Behavior falls under two main classes: respondent behavior and operant behavior. As a result, behavior analysts use two main procedures: respondent and operant conditioning. 

Respondent Behavior 

Respondent behavior is behavior that is caused by stimulus in the environment. The behavior is unlearned and a reflex. A behavior is elicited, unintentional and cannot be controlled. 

This was first developed by Watson and made popular by Pavolv in his experiment with dogs salivating.

Dogs salivate naturally as a result of an antecedent or stimulus which is food in their environment. A dog does not salivate on purpose and it does not need to learn how to salivate. It is an unlearned neural response. 

You can also condition a stimulus to produce a conditioned respondent behavior. This is what  Pavlov did with a bell. Just before food was presented which caused a dog to salivate, Pavlov would ring a bell. Eventually, every time the bell would ring, the dog would salivate. The dog was conditioned to salivate when the bell would ring but the behavior was still not voluntary. It was a reflex. 

If you want to untrain a conditioned respondent behavior, you would use extinction. If you ring the bell and no food appears, eventually the dog would stop salivating when you ring the bell since the salivating was previously maintained by pairing the stimulus food which elicited salivating. The bell was only a conditioned stimulus and if it stopped being paired with food, it would eventually no longer cause the reflexive behavior of salivating.

Operant conditioning 

On the other hand, operant behavior is based upon the consequences that follow a behavior. The consequence of a behavior affects future occurrences of behavior. This is the classic three term contingency used in discrete trial training. Unlike respondent behavior, operant behavior is a choice. It is intentional and evoked by a consequence.  

This was first made popular by Skinner. 

Continuing with the example of a dog, let’s examine a case study using my dog Lucky.

Every day I go to yoga. When I go to yoga, I put Lucky in his cage because he enjoys chewing on furniture to express his displeasure of me leaving my home. Whenever I picked up my yoga mat, the next thing I did was tell Lucky to go to his cage. Lucky going into his cage was a consequence of me picking up my yoga mat. Now, whenever I pick up my yoga mat, Lucky goes into his cage without me telling to and each time I lock him in his cage and leave the house. This is not a reflex. Lucky chooses to go into his cage. His behavior is voluntary and a result of past consequences of me locking him in the cage and leaving the house after picking up my yoga mat.  This is an example of operant conditioning.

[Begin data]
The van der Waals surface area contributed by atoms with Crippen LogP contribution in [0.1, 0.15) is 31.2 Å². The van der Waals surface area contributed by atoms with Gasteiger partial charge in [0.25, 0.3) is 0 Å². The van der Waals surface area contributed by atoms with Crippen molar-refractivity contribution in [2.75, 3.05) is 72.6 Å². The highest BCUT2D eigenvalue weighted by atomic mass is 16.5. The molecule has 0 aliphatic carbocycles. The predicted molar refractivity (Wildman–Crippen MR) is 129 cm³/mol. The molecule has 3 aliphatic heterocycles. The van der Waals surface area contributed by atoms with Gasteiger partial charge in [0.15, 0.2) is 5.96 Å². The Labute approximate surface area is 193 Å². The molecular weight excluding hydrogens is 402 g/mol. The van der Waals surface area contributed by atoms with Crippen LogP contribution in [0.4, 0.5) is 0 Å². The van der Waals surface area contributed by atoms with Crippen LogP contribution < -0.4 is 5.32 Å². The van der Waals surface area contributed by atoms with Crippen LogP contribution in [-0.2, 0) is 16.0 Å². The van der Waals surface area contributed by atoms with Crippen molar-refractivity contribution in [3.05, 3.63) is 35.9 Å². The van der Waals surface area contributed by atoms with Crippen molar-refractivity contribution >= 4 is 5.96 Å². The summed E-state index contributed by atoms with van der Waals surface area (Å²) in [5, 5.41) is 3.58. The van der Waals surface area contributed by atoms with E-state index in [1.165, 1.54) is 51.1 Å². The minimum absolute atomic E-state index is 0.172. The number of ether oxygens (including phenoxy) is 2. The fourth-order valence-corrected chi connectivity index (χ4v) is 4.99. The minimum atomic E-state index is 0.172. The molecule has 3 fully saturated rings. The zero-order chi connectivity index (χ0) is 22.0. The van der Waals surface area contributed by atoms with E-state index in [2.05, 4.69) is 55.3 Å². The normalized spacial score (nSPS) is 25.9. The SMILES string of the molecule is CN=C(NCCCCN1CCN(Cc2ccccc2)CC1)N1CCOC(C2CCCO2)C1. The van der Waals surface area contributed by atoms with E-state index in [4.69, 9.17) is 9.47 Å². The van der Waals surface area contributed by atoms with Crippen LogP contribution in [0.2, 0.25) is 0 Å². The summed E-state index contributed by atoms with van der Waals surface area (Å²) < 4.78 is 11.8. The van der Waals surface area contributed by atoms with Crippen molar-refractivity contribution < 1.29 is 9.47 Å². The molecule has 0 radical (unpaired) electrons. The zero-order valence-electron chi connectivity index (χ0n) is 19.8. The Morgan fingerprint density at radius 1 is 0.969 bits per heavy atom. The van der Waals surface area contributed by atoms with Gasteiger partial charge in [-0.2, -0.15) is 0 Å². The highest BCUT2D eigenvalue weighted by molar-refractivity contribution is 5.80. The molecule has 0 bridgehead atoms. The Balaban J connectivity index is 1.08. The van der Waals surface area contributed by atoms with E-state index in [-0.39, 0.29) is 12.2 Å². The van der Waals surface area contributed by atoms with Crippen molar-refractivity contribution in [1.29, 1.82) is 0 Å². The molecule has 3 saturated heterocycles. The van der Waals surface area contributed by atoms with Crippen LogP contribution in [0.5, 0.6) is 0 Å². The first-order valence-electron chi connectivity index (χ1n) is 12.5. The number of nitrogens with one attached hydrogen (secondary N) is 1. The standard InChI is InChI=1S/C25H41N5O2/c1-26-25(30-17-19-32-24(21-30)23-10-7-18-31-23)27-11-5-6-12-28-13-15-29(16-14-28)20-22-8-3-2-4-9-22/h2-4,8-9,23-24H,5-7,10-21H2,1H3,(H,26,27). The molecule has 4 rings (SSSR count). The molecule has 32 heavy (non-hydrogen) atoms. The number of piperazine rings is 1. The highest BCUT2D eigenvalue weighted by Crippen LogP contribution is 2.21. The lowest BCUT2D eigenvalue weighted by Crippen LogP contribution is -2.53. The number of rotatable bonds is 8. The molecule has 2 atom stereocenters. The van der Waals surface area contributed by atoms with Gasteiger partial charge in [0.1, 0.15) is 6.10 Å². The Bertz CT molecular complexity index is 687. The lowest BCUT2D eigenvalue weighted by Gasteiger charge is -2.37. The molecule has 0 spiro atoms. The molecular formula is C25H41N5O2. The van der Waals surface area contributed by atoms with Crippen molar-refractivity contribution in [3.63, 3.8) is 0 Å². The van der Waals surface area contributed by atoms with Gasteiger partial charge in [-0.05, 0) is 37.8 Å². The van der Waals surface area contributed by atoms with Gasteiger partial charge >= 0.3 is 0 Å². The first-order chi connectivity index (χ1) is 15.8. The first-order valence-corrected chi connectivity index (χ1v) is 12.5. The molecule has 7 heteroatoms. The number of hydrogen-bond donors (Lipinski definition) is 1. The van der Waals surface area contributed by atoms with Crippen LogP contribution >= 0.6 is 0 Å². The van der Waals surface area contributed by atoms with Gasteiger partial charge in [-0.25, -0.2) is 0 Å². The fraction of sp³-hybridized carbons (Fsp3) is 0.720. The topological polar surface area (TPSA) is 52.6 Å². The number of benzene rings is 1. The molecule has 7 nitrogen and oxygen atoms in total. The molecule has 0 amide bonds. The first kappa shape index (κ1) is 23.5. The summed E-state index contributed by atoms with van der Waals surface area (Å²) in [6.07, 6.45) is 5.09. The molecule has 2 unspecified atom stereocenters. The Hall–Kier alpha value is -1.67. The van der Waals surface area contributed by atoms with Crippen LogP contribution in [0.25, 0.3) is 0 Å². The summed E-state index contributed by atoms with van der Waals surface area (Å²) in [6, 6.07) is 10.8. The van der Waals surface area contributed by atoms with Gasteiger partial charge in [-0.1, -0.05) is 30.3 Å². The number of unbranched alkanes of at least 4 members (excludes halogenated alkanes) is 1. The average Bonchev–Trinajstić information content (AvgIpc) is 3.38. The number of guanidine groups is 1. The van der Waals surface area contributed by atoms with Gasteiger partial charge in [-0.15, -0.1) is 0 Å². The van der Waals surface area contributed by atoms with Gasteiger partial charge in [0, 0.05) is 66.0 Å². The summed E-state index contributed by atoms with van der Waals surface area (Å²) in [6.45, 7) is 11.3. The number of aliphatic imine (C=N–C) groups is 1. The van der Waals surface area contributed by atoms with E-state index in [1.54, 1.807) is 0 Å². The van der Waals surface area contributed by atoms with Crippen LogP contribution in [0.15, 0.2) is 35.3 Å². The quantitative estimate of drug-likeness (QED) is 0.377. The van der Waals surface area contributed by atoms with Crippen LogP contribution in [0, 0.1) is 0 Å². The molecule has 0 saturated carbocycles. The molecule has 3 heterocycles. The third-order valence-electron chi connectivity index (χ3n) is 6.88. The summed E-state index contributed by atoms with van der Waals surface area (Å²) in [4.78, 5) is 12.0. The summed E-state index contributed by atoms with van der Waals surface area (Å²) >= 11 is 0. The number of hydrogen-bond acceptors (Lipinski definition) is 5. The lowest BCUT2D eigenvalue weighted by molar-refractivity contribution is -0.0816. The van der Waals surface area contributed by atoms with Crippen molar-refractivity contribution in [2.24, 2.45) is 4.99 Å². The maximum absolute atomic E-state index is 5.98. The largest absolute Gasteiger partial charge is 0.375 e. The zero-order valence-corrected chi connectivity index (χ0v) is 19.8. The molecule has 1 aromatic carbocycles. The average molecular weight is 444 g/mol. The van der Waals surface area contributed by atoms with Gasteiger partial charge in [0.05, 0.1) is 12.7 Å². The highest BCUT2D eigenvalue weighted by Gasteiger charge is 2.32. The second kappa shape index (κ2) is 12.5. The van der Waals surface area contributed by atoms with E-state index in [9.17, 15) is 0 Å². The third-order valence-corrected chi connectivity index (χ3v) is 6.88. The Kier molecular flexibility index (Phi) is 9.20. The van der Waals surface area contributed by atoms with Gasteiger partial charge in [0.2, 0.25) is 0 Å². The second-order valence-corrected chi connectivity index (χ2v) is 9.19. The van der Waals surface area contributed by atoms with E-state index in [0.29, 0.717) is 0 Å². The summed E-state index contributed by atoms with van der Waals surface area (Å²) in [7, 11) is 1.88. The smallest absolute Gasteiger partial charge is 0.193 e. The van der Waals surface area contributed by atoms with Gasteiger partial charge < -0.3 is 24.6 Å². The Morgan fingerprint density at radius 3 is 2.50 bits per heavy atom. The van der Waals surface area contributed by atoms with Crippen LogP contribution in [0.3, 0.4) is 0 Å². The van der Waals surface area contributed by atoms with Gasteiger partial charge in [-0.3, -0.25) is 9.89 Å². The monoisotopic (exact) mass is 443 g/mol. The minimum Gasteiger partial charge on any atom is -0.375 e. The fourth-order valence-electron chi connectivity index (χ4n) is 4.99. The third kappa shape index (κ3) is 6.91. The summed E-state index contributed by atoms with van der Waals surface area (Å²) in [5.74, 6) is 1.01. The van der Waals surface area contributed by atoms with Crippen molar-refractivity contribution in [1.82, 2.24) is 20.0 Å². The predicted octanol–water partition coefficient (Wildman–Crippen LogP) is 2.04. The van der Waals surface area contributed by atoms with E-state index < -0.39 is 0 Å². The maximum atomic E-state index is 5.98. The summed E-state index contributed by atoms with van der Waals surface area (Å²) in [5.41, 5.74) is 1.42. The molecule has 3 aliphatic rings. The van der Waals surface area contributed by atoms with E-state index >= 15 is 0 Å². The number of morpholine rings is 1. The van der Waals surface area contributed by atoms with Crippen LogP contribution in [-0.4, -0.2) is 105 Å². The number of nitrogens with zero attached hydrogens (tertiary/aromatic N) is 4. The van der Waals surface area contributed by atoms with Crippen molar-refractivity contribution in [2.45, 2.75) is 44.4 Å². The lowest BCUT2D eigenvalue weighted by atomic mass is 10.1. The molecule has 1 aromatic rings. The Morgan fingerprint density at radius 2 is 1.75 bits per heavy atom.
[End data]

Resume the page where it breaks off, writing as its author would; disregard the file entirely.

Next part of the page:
If I wanted Lucky to unlearn this behavior, I would use extinction which means that I would stop reinforcing previous reinforced instances of behavior. In this example, if I picked up my yoga mat several times throughout the day and Lucky walked into his cage but I did not lock it or go to yoga, like I normally would do, eventually Lucky will stop walking into his cage when I pick up my yoga mat. 

Let’s look at the Antecedent / Behavior/ Consequence in this example to make it very clear.

Antecedent- I picked up my yoga mat.

Behavior- Lucky went into his cage.

Consequence- I locked the cage and left the house. 

Lucky going into his cage was a conditioned operant response that was being maintained by me locking him in his cage and leaving the house. If I stop locking him in his cage and leaving the house when I pick up my yoga mat. Let’s say, I keep a yoga mat in my car and the one I pick up and move around the house no longer results in my locking him in his cage and leaving the house. Lucky will stop going into his cage when I pick up my yoga mat.

This article is useful for registered behavior technicians (RBT) or students who are studying to become board certified behavior analysts (BCBAs). Understanding (Applied Behavior Analysis) ABA terms is critical for both being an effective ABA therapist and passing your BCBA exam


In an effort to help you study for your BCBA exam more effectively, this post is written in a “study note” form rather than as a long form blog post. 

They are my personal study notes I am sharing with you as a gift. I am spending my time studying so they are not edited. I am grateful for your understanding in overlooking the grammar! Happy Studying! 


Cooper, J. O., Heron, T. E., & Heward, W. L. (2007). Applied Behavior Analysis (3rd Edition). Hoboken, NJ: Pearson Education.

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